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Microcomputer History and Prehistory -- An Archaeological Beginning

IP.com Disclosure Number: IPCOM000129594D
Original Publication Date: 1988-Mar-31
Included in the Prior Art Database: 2005-Oct-06
Document File: 4 page(s) / 21K

Publishing Venue

Software Patent Institute

Related People

HAROLD A. LAYER: AUTHOR [+2]

Abstract

Calculators, computers, and video games are all high-tech tools of the mind. Teachers find students fascinated by early examples and willing to engage in high-tech archaeological searches in their local community. The cost is usually low -- sometimes nothing -- since companies are willing often to give away or donate surplus equipment, and old video games are common garage sale items. These artifacts, combined with their disks and cartridges, may be disassembled and analyzed, restored and displayed or operated as functioning units -- an archaeological challenge that motivates students and gives them a historical perspective about the computer revolution, both its software and hardware.

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THIS DOCUMENT IS AN APPROXIMATE REPRESENTATION OF THE ORIGINAL.

Copyright ©; 1989 by the American Federation of Information Processing Societies, Inc. Used with permission.

Microcomputer History and Prehistory -- An Archaeological Beginning

HAROLD A. LAYER

(Image Omitted: Author's Address: San Francisco State University. 1600 Holloway Ave. (AV/ITV Ctr.), San Francisco, CA 94132.)

Calculators, computers, and video games are all high-tech tools of the mind. Teachers find students fascinated by early examples and willing to engage in high-tech archaeological searches in their local community. The cost is usually low -- sometimes nothing -- since companies are willing often to give away or donate surplus equipment, and old video games are common garage sale items. These artifacts, combined with their disks and cartridges, may be disassembled and analyzed, restored and displayed or operated as functioning units -- an archaeological challenge that motivates students and gives them a historical perspective about the computer revolution, both its software and hardware.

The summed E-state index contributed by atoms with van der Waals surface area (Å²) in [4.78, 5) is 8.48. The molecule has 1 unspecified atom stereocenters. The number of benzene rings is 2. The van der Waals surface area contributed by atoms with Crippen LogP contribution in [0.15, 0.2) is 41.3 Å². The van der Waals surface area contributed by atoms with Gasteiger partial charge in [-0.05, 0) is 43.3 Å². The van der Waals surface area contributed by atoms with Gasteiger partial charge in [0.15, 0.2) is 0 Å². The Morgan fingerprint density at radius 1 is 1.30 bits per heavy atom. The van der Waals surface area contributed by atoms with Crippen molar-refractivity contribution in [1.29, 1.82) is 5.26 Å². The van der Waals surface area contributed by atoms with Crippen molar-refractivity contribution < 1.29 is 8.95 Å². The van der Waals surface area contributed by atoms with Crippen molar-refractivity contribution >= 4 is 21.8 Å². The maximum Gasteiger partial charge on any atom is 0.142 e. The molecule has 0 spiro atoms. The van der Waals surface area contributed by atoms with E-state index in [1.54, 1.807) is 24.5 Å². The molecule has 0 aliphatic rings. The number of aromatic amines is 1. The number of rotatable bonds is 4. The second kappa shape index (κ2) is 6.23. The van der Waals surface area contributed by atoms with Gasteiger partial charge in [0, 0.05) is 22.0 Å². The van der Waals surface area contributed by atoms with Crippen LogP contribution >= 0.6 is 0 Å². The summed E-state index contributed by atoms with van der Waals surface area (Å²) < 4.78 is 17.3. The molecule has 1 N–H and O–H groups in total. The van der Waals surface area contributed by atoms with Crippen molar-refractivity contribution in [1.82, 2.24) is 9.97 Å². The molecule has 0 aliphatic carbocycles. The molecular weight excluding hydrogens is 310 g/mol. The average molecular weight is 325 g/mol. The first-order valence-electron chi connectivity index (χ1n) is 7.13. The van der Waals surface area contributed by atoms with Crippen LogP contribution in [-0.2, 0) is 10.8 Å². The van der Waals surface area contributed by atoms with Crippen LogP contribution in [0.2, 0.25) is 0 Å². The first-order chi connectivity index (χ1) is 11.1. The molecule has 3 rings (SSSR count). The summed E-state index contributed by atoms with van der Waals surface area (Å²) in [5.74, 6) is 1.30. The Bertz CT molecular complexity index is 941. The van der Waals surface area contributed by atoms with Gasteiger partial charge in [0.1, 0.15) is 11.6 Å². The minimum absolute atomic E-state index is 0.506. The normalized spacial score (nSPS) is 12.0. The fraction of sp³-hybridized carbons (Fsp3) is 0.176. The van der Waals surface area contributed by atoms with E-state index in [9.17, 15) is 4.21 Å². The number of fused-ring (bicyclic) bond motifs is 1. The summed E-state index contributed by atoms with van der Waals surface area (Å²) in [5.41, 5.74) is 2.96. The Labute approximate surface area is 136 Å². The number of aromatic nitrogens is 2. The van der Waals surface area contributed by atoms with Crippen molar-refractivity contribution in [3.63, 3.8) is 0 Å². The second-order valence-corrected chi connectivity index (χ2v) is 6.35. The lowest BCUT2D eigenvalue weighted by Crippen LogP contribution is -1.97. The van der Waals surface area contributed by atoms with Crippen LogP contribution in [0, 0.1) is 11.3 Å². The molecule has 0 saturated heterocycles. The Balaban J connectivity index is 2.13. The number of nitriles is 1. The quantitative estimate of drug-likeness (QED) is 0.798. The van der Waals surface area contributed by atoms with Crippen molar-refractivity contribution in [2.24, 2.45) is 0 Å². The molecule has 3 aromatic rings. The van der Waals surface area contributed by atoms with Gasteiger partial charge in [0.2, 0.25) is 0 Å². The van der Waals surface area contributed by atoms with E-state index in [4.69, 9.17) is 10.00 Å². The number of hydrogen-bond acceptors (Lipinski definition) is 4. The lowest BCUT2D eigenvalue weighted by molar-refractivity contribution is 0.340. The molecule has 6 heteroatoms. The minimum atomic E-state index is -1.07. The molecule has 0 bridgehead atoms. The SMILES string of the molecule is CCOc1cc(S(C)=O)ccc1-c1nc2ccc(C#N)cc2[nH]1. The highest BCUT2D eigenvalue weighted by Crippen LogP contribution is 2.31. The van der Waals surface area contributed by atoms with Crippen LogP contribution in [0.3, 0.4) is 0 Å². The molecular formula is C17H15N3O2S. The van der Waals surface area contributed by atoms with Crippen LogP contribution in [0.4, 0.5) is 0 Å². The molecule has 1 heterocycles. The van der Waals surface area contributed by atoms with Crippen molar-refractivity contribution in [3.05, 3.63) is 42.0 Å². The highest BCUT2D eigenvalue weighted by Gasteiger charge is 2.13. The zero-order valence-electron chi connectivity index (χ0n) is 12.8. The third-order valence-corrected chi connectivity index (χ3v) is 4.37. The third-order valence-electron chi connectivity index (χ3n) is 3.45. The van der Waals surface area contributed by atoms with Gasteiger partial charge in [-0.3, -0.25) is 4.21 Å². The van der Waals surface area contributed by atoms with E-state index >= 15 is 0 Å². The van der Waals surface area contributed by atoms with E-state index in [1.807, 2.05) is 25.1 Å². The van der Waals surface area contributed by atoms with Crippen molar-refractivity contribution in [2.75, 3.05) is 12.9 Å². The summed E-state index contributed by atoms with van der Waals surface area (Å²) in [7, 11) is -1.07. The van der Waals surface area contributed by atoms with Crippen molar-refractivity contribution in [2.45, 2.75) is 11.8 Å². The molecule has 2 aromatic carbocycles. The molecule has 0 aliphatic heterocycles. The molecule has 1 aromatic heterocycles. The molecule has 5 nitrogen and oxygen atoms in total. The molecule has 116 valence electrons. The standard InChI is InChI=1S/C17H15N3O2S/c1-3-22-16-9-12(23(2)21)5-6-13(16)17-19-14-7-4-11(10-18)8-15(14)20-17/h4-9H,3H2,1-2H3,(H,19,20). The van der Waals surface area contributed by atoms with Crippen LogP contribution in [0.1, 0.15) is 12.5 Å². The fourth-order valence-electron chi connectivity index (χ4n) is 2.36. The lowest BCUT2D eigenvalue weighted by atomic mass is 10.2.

Antiques are traditionally at least 100 years old, but given the rapid, unprecedented changes in microcomputing, any high-tech artifact 10 or more years old might be considered antique. In fact, the hobby computer became the personal computer only eleven years ago. It is incredible that all 45 machines in Figure 1 -- many still usable -- are already considered obsolete even though most date from the 1970s. The following descriptive list includes original prices when known and is keyed in Figure 2.

1. High-tech archaeologist (date unknown) Typical of the species, found often in dusty warehouses, surplus stores, flea markets, garages, etc.

2. Adding and Listing Machine (1890): A landmark calculator featuring a paper printer. Adding wheels display nine digits. (Burroughs, $300)

3. Britannic calculator (c. 1900): A compact, efficient design for the time. (Guys)

4. High Speed Adding Calculator (1950): Model LA-5 manufactured by Monroe.

5. (Facit) calculator, Model NTK (1951).

6. Electronic Analog Computer kit (1956): Front panel for the first computer kit ever marketed for serious applications. Consisted of six power supplies, 15 operational amplifiers, and 30 coefficient potentiometers. (Heath, $945)

7. Think-A-Tron toy (c. 1964): Possibly the first computer toy. Tiny punched cards trigger digital answers to questions. (Hasbro)

8. 132 Electronic Calculator (1964): One of the first electronic calculators. Features a four- register CRT display and a single square-root key. (Friden, $1950)

9. (Wang) Calculator System (1968): The 300 Series was a successor to the LOCI series. Features magnetic tape or punched card I/O. One of the first programmable calculators that could generate logarithms and exponentials. ($3800)

IEEE Computer Society, Mar 31, 1988 Page 1 IEEE Annals of the History of Computing Volume 11 Number 2, Page 130

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Microcomputer History and Prehistory -- An A...